When a former professional football player from our past dies, he is most often remembered as being one tough son of a gun, or a wonderful runner or pass catcher, or as a brilliant quarterback. The same seems to apply for a late basketball or hockey player from our past. We remember him fondly and proudly, and with awe for the talent he brought to his game. But when a baseball player from our past dies, who was visible in our lives for nearly every summer day for however long his career might have lasted, we are genuinely saddened. We seem to ache more when we hear the news, and we seem to carry that ache with us for a longer period of time when we remember him.
This was the case with Paul Blair, the center fielder for the greatest Baltimore Orioles teams in history, and of whom it can be said very simply was a beautiful baseball player.
Having missed Willie Mays in his prime, Blair, who died Dec. 26 at age 69, was the greatest center fielder I ever saw, although Ken Griffey Jr. was in the neighborhood. Blair made every play seem routine, even though, much to the chagrin of manager Earl Weaver, he played the shallowest center field of his day. Nobody of his generation got back on a ball the way Blair did. Nobody of his generation covered the alleys the way Blair did, leaving only the lines for left fielder Don Buford and right fielder Frank Robinson to cover.
It was as though Blair was placed in this vast green expanse to run and run and run the way a delighted child does in a beautiful summer field, and nobody had a more graceful and stylish stride than Blair. He got to everything, he caught everything, and nobody ever took an extra base on him.
He twice led the American League in putouts — and his arm was strong and accurate, having thrown out 104 runners from center field in 17 seasons.
He won eight Gold Glove awards, including seven in a row from 1969 to 1975. Based on range factor — defined as putouts plus assists per nine innings — Blair was over the course of his career superior as a center fielder to both Mays and Griffey.
At the plate, he hit with power and for average through the middle of his career and was a great baserunner. He was on his way to becoming one of the best all-around players in the game until he was hit in the face by a Ken Tatum pitch in May of 1970, and though he returned to the lineup three weeks later and produced the highest batting average in the World Series, he was never the same hitter again.
Three of the most beautiful images that live forever in every Orioles fan’s mind are Brooks Robinson flying through the air and into Dave McNally’s arms, and the elegance of Jim Palmer’s wind-up and of Paul Blair’s game. When you saw Paul Blair you saw the real thing. You saw a baseball player.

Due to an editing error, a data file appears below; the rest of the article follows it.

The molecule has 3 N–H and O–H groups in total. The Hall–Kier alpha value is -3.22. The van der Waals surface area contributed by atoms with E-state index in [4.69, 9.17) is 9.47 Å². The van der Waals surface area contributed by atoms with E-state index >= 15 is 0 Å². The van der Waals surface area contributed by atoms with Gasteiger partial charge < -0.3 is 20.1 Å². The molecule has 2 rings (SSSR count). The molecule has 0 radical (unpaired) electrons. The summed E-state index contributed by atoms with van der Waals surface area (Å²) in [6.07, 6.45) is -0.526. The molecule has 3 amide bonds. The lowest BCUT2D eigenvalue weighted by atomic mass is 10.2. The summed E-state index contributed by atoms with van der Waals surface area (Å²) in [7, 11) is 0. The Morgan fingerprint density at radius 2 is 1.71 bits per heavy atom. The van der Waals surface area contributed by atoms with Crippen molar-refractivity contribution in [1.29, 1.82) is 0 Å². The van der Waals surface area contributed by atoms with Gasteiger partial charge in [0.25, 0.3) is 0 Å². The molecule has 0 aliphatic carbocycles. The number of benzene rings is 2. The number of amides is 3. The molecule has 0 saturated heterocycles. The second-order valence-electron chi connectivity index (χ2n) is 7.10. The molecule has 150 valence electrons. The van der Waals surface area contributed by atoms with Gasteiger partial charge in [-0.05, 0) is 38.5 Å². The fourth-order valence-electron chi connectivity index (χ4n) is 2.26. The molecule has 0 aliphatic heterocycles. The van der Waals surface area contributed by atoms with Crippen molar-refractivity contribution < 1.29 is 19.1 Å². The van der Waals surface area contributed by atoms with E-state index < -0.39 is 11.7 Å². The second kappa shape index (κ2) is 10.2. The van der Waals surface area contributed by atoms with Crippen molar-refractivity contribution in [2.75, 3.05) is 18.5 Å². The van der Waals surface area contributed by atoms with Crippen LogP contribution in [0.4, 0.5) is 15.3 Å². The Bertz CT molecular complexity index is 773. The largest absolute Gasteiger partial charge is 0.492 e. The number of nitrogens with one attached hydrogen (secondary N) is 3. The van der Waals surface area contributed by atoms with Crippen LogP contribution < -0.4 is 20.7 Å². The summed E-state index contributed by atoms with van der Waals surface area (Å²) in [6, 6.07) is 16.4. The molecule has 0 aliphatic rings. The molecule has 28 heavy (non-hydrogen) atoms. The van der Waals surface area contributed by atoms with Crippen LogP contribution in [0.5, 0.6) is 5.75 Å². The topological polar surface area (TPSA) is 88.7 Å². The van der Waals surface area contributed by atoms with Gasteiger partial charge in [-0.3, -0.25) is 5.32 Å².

They called him Motormouth and he was in the center of everything those Orioles did in a day when the players actually socialized with each other and within the community. Even though Blair was born in Oklahoma, grew up in California, and was traded to the Yankees in 1977, he lived in Baltimore for the rest of his life and remained an Oriole for the rest of his life.
He was active with Orioles charities and with other community events. He’d show up at the ballpark throughout the season to sign autographs. One such night was April 22 of last year when I received a text from my friend Rich Hawse, who grew up here an Orioles fan and who is now a season-ticket holder.
“Third time in section 60 in last 4 days,” the text read. “Made son get Paul Blair’s autograph.”
As it turns out, Blair was signing along with former O’s pitcher Ken Dixon and Rich said he took the time to talk to every person who came to his table, making them all laugh and smile. And when Rich told his son Evan, “This man is the greatest center fielder to ever play the game,” Blair stopped writing, tapped Dixon on the shoulder, smiled and said, “Did you hear what this man said?”
I told Rich that was great, that Paul Blair was my mother’s favorite player. Five days later a Paul Blair autographed postcard arrived in the mail from Rich, one day before my mother’s birthday. The postcard has yet to move from her refrigerator.
This is the game of baseball. This is the family of baseball and the love we share for the members of this family, even though we rarely meet them in person. But we know them. We know them because the game, by its very nature, ensures that we know them. The game makes them visible and accessible day-in and day-out and forces us to care. And in a time and a place seemingly so far away yet always so near, the game makes certain they care about us.
The great Paul Blair was a true and living example of this.
Mike Burke is sports editor of the Cumberland Times-News. Write to him at email@example.com